One of the greatest attributes Seattle Seahawks quarterback Russell Wilson brings to the table is his elusiveness and the ability to avoid the rush. Through his six year career he’s made several highlight reel plays including turning a bad snap in a 2015 playoff game into a big gain by Tyler Lockett and his ridiculous looping scramble before tossing the ball to Doug Baldwin against the Arizona Cardinals.
However, Pro Football Focus has put out their 2018 QB Annual, filled with all kinds of phenomenal data and many of their signature stats on the quarterbacks across the league, yet Wilson’s name is missing from the list of the best quarterbacks under pressure.
Tom Brady takes being cool under pressure to the extreme. What’s cooler than being cool? pic.twitter.com/EBAQPvvFiW
— Pro Football Focus (@PFF) May 7, 2018
Now, I know the immediate reaction of many is going to be to point out that Wilson was at a disadvantage because of how often he was under pressure and how often he was under instant pressure. However, there’s a strange disconnect in Wilson’s splits. Through Week 8, when Rees Odhiambo was at left tackle Wilson was under pressure more often and had a quarterback rating that would have been high enough to make that top five list.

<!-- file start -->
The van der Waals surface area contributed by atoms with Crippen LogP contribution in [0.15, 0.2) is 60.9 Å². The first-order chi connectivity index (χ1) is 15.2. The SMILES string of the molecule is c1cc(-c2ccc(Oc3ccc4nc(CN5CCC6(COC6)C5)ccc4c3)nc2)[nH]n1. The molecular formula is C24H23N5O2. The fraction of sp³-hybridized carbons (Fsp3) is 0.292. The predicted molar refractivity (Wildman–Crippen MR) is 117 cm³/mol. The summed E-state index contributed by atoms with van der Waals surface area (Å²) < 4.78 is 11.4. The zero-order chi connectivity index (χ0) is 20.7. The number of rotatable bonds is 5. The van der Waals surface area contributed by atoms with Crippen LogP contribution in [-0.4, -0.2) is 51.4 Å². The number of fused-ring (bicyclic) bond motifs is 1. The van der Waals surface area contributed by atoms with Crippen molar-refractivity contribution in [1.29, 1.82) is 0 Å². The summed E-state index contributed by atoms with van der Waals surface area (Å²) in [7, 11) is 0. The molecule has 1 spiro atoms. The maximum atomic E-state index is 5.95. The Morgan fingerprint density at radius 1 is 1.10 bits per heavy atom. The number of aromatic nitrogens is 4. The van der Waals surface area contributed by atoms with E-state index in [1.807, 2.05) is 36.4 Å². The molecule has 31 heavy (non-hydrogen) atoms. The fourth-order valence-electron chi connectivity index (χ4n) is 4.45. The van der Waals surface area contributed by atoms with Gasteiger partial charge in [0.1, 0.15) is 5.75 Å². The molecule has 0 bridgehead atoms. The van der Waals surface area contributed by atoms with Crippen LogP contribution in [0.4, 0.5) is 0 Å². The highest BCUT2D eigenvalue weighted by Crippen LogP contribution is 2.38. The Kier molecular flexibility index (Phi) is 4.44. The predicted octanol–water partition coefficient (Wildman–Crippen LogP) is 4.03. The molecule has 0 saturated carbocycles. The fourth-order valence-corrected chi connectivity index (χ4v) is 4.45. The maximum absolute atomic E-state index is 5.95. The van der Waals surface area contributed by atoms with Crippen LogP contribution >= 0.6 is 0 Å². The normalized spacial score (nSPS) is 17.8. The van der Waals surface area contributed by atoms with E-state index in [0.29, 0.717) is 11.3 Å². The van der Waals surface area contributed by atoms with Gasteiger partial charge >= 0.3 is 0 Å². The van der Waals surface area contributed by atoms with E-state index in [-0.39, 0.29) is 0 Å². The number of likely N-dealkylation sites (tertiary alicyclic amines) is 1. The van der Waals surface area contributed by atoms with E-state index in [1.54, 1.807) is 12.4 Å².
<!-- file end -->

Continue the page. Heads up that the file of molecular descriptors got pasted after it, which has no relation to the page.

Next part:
Once Duane Brown took over at left tackle, however, Wilson found himself under pressure less often, but his passer rating when pressured from Week 9 through Week 17 wasn’t just bad, it was abysmal. How abysmal? Bottom quarter of the league abysmal. Combining the two halves of the season, Wilson came in right in line with league average under pressure, the worst showing of his career in that category.
Now, before anyone accuses me of leading the “Trade Wilson” train or something along those lines, that’s not where I’m going with this at all. All I’d like to point out is that in his six seasons at the helm of the Seahawks offense Wilson has never had a passer rating above 90 when pressured. In fact, in most seasons his rating when pressured is below 80. Not because Wilson is bad in any way, simply because all quarterbacks are worse under pressure.
The reason that is important is because of how highly correlated time to throw is with pressure rates and sacks. Wilson was among the slowest to get the ball out of his hands in 2017, after having put up a time to throw that was in the middle of the pack in 2016 according to the NFL’s Next Gen stats. Specifically, Wilson delivered nearly 20% fewer passes in 2.5 seconds or less in 2017 compared to 2016, and I’d expect he’ll be spending a lot of his time in 2018 working with new offensive coordinator and quarterbacks coach Brian Schottenheimer on what Wilson needs to do to improve these areas of his game.
Thus, while Wilson’s escapability and elusiveness are out of this world, one thing the team has show for certain this offseason is that it is going to prioritize pass protection for Russell. And by pass protection, I’m not just speaking about the five members of the offensive line. I’m referring to the tight ends and running backs as well. Over the next couple of days we are going to be taking a look at the collapse of the pass protection in recent seasons and work to shed some light on why the offensive line may be far more likely to pass the eye test for a lot of fans in 2018.